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VC Noah Doyle's advice: Create a culture, remember the KISS principle and keep costs down
In this segment, Bambi Francisco interviewed Noah Doyle, managing partner at Javelin Venture Partners. Doyle has had a lot of experience on the operations side as well as the investing side. Prior to Javelin, Noah was an early investor in Keyhole, which was sold to Google. Noah also co-founded MyPoints in 1996, which went public in 1998.
BF: Noah, thanks for joining me. For the entrepreneurs out there, what are your three pieces of advice?
ND: When we started Javelin, my partner and I wanted to create a firm that had a culture of operators and managers kind of environment. We wanted to view venture capital like a startup. Some of the things that helped develop our firm are great principles we also use to advise our startups to follow. The first is to create a culture and pay attention to culture. Think about what your culture should be like and really work to make that culture. Talented people want to be challenged but they also want to have fun. Mixing the fun and the challenge together in a work environment will not only satisfy them, but will get them talking about what a great place to work at and that will attract other talented people to the company. It will raise the overall quality of the team and will improve the work environment.
The "KISS" principal is something that you have to follow everywhere. It stands for, "Keep it simple, stupid." It's a good thing to recite to yourself every morning. From your products to your business plan to your presentation and to everything you do... if your product is easy to use and easy to understand, and your value proposition is simple, you're going to find that everything you do will become faster and easier. Everyone knows that as an entrepreneur, you have to keep the balls in the air. You're never going to have enough time to do everything you want and every little complexity that seems minor becomes major. A great example would be the company Twitter. Twitter is a hyper-focused and straightforward product and they have had many opportunities to build bells and whistles and they have resisted that. You see this in the easy use of building since many people have built products on top of Twitter.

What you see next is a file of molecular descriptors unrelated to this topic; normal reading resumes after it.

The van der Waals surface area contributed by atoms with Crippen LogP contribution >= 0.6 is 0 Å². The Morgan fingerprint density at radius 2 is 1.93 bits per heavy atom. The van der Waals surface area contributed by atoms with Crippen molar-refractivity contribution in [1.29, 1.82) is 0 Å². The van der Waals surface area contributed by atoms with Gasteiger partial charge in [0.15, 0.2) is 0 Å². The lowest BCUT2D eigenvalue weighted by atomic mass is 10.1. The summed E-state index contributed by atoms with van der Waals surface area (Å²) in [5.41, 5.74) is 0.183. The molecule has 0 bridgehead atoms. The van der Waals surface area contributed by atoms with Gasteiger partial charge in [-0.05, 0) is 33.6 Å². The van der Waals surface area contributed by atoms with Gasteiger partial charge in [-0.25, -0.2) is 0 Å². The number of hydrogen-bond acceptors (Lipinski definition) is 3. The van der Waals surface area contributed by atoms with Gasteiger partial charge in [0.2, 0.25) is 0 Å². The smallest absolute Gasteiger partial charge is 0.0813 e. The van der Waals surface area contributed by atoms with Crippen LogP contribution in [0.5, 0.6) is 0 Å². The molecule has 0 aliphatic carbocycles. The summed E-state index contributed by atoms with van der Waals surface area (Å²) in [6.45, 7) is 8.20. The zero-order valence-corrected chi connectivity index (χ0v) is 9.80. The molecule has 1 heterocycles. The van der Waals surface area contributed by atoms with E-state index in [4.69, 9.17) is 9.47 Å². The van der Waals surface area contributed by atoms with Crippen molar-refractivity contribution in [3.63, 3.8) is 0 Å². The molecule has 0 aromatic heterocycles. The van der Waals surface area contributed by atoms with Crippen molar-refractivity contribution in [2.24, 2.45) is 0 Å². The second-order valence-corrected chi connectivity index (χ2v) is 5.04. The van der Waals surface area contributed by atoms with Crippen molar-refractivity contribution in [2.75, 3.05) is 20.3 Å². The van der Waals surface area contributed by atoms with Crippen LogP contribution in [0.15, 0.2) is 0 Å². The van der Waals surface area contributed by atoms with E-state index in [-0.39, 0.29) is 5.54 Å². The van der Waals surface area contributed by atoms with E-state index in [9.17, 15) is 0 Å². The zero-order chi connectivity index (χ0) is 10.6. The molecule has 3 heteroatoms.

The last principle, especially in today's environment where it's hard to raise money and the exits seem to get farther and farther off, remember cost control. You need to build a culture around cost control. As a CEO, bring a brown bag for lunch. We have an investment company called AdRocket and in the first board meeting, the CEO told everyone to bring their own food. It is so important in today's environment, that dollar you spent on something frivolous could be used to build a business. It's so hard and it takes so long but you need to keep track of every dollar you spend.
BF: So your advice would be 1) Remember the KISS principle, which is "keep it simple, stupid," 2) Create a culture early on 3) Create a culture on cost control. Lastly what about mistakes you've made?
ND: When you start a business as an entrepreneur, you're always enthusiastic and excited and you may think you have the answer. The challenge for CEOs is to really be open to any criticism. In many ways, your worst critic could be your greatest ally in terms of poking the holes of a business plan, and helping you understand what you did wrong. You basically should be in constant self-reflecting mode and really listen. Be open to everyone's input and try to learn from it everyday. I think that's one of the great things about being involved in startups and that everyday is new and you need to embrace that and use it as an opportunity to discover.
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